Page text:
The Art and Science of Marketing to Different Attention Types. Which attention type are you?
“Our attention span has decreased to eight seconds, shorter than a goldfish’s memory span of nine seconds.” You’ve likely heard this many times before. Did you know it’s bullshit?
Several reports, including this BBC article, have busted the stats as myths. Turns out, the numbers were included in a 2015 report from Microsoft Canada. Since Microsoft is a renowned brand people accepted the stats as fact. Publications like Time magazine and the New York Times and other experts cited the report and consequently increased its popularity.
However, other readers decided to dive deep into the report and discovered that the stats came from unverified sources. So the mythbusting began.
I actually agree with the latest reports. People’s attention span has not shortened.
What’s happened is many of us find it hard to focus because we’re overwhelmed by the amount of choices and content available in life, especially when life connects with the digital landscape.
As a digital marketer, this poses a great challenge. How can we engage our clients’ target audiences if they can’t focus their attention?
To answer that question, we must first understand three fundamental types of attention.
3 types of attention
1. Sustained attention
Sustained attention refers to our capacity to concentrate on a single task or activity for an extended period whilst resisting the tempation to switch to another activity.
Terms like getting into the zone or finding your flow are related to this type of attention.
It’s crucial for tasks that demand continuous effort and concentration, such as writing an article, working on a complex project, or even doing meditation.
At Ooze, we encourage everyone to block off time for activities that require sustained attention. We schedule these blocks of time in our calendars so the whole team know when we’re in focused time. We also deliberately create a distraction-free environment (no notifications, phones on mute, etc.). And we create focus triggers like drinking a cup of coffee or doing some deep breathing to prompt our mind and bodies that it’s time to focus.
2. Selective attention
Selective attention refers to our ability to concentrate on what is most relevant while filtering out distracting stimuli.
This is what we do when we work in a noisy office or a co-working space. Or when we’re driving in a busy lane. Or when we’re watching a game whilst ignoring other rowdy fans in a stadium.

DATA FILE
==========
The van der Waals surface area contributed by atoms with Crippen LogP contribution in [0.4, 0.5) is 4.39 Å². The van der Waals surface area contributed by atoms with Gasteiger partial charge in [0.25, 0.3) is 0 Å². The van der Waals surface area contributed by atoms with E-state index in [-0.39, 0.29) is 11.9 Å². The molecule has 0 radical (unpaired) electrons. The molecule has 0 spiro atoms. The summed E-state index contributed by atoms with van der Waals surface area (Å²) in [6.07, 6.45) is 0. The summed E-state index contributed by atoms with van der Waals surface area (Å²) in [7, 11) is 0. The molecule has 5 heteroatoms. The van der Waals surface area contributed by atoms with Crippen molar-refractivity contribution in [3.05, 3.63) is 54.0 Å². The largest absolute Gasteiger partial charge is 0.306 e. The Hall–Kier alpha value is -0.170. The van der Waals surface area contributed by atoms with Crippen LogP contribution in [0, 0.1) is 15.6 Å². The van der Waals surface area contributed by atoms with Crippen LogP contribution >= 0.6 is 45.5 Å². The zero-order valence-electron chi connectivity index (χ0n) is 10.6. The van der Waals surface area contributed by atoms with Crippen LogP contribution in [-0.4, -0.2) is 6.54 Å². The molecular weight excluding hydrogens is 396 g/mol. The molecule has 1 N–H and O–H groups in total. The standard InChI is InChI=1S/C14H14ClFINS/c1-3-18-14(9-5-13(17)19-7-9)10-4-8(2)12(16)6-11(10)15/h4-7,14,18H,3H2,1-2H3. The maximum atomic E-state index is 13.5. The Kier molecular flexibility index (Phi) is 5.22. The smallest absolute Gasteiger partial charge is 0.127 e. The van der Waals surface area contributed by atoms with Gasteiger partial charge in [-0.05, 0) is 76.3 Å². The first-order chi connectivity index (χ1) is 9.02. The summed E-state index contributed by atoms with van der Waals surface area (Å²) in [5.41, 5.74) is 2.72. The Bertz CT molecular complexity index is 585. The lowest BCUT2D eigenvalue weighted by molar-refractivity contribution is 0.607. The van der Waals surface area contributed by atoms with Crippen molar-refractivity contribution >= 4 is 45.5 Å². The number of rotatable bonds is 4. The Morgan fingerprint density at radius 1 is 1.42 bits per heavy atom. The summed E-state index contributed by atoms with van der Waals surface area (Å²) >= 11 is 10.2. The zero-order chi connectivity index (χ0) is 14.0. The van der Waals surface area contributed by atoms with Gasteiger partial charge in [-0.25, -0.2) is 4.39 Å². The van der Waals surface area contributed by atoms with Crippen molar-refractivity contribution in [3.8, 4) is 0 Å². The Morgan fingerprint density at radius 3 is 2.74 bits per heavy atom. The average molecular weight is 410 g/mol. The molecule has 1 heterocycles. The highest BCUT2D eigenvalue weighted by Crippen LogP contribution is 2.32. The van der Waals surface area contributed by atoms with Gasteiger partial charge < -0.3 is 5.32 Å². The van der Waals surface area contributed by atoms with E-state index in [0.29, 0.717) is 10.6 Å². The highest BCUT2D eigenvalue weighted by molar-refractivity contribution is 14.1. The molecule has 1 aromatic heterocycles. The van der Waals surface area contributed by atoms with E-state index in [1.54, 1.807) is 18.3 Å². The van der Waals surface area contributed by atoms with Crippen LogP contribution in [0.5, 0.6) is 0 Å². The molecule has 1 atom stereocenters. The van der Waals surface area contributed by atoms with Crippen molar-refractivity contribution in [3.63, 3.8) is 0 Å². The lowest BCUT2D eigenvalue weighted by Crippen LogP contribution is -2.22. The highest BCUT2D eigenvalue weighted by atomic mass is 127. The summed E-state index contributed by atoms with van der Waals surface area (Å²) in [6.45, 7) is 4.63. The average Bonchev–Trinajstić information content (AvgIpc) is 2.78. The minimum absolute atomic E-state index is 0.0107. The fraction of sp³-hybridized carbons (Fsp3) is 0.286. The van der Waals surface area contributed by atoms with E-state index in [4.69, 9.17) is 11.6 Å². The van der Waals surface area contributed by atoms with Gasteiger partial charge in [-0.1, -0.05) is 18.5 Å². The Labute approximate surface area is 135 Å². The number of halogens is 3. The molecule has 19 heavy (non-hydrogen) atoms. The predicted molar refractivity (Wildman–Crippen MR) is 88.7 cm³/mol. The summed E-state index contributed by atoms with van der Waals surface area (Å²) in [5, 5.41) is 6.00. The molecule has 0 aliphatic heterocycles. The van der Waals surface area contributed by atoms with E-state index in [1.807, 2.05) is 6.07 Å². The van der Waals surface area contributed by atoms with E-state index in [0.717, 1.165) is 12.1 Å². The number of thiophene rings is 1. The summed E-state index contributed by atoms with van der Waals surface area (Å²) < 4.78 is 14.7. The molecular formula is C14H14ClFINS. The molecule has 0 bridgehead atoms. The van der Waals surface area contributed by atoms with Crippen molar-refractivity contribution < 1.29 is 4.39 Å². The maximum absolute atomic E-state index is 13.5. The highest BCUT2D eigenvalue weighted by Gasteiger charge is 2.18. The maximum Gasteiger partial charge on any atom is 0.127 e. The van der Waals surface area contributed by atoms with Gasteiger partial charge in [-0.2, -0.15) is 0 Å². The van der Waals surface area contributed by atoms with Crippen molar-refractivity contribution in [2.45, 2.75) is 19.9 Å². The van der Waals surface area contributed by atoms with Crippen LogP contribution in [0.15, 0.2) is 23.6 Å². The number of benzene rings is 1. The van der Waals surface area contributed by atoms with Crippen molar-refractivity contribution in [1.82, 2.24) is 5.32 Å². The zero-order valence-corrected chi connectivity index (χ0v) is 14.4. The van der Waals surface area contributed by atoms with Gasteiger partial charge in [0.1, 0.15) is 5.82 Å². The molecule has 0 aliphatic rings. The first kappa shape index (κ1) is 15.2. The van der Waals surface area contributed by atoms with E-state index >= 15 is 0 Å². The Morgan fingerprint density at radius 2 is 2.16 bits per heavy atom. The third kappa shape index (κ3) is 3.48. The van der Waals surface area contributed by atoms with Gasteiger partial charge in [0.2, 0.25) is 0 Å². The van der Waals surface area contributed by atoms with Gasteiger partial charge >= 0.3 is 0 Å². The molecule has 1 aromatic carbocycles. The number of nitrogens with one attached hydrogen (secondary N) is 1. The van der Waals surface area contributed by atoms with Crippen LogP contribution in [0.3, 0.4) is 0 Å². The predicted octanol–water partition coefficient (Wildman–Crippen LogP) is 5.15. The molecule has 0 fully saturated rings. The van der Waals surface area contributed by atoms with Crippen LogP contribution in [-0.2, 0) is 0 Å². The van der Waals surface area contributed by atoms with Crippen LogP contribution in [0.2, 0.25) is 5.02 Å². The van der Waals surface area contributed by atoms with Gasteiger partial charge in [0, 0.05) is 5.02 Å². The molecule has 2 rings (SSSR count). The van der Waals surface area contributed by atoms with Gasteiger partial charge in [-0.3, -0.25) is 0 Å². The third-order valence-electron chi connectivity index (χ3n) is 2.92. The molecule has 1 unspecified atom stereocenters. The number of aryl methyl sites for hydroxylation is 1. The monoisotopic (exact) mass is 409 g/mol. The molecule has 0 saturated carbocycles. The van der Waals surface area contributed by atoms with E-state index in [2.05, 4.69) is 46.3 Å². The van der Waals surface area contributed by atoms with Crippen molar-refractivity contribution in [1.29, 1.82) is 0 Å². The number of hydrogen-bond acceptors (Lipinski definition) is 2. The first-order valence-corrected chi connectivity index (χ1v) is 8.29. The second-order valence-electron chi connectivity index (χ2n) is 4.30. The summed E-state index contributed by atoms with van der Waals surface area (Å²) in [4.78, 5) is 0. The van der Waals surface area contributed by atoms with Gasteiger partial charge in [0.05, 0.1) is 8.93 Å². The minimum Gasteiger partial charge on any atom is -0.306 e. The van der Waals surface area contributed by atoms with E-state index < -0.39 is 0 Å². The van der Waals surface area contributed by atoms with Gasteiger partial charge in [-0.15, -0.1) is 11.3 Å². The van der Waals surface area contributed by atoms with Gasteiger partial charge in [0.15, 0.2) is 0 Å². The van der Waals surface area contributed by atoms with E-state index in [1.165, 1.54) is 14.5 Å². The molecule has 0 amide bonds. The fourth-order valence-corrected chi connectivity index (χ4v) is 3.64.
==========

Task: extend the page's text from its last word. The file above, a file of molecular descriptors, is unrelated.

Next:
By focusing solely on what we need to do, we block out conversations or background noise for a certain period.
3. Divided attention
Divided attention is synonymous with multitasking. It involves allocating short bursts of focus to multiple tasks or stimuli. Watching a movie on a tablet whilst eating. Answering an email whilst in a meeting.
In the modern world, multitasking is another popular idea. People seem to love or even promote multitasking because it feels like a productive ability. There are even job ads that require the ability to multitask in their list of must-have skills.
However, research shows our brains are not wired to multitask. When we rapidly switch our attention from one task to another, our cognitive resources suffer since they’re spread thin. Basically, we become less efficient and more prone to errors the more we multitask.
Marketing strategies to gain attention
So how can we effectively market based on these three types of attention? Here are some ideas.
Strategies for sustained attention
To capture and maintain customers’ sustained attention, provide them with in-depth and engaging content such as long-form articles, educational videos, or interactive experiences.
Storytelling is a powerful tool to keep customers engaged, as it evokes emotions and keeps them connected to the brand’s message.
For example, if you’re a travel brand then you can create a series of tutorial videos on what to bring, what to wear, or what to avoid during a hike. Even just 5-minute tutorials can add up to almost an hour of your audience’s time if you create a 10-part series. Even better, you allow your customers to go back to previous videos when they need to. That’s additional time they spend with your brand.
Strategies for selective attention
Creating an ad that stands out is a constant challenge in marketing.
However, when you use visually striking elements and emotional triggers to draw attention to specific aspects of your product or service, your ad has a higher chance of being noticed and remembered.
Show your target audience that you understand them. That your brand can provide what they need and want. Then use your creativity, humour, and expertise to express this in a great ad.
The designs and copy don’t need to be elaborate. As I wrote in this post, a great ad speaks for itself by saying less.
Strategies for divided attention
Now we come to the type of attention that’s hardest to engage.
However, this is where KISS can be useful. Keep It Short and Sweet. Deliver simple messages in easy to understand formats. Go for short videos or infographics.
You can also use multiple channels so you reach your audience in different contexts.
For example, we help our B2B clients deliver their messages through LinkedIn posts, emails, LinkedIn and Facebook digital ads, and lead magnets with eye-catching visuals and concise taglines.
Whether it’s sustained, selective, or divided attention, effective marketing campaigns can leave a lasting impression and build meaningful connections with your target audience.
When you harness the power of the different types of attention, you expand your brand’s marketing strategies and reach your target audience in different forms and channels. You engage with them when and where they want it.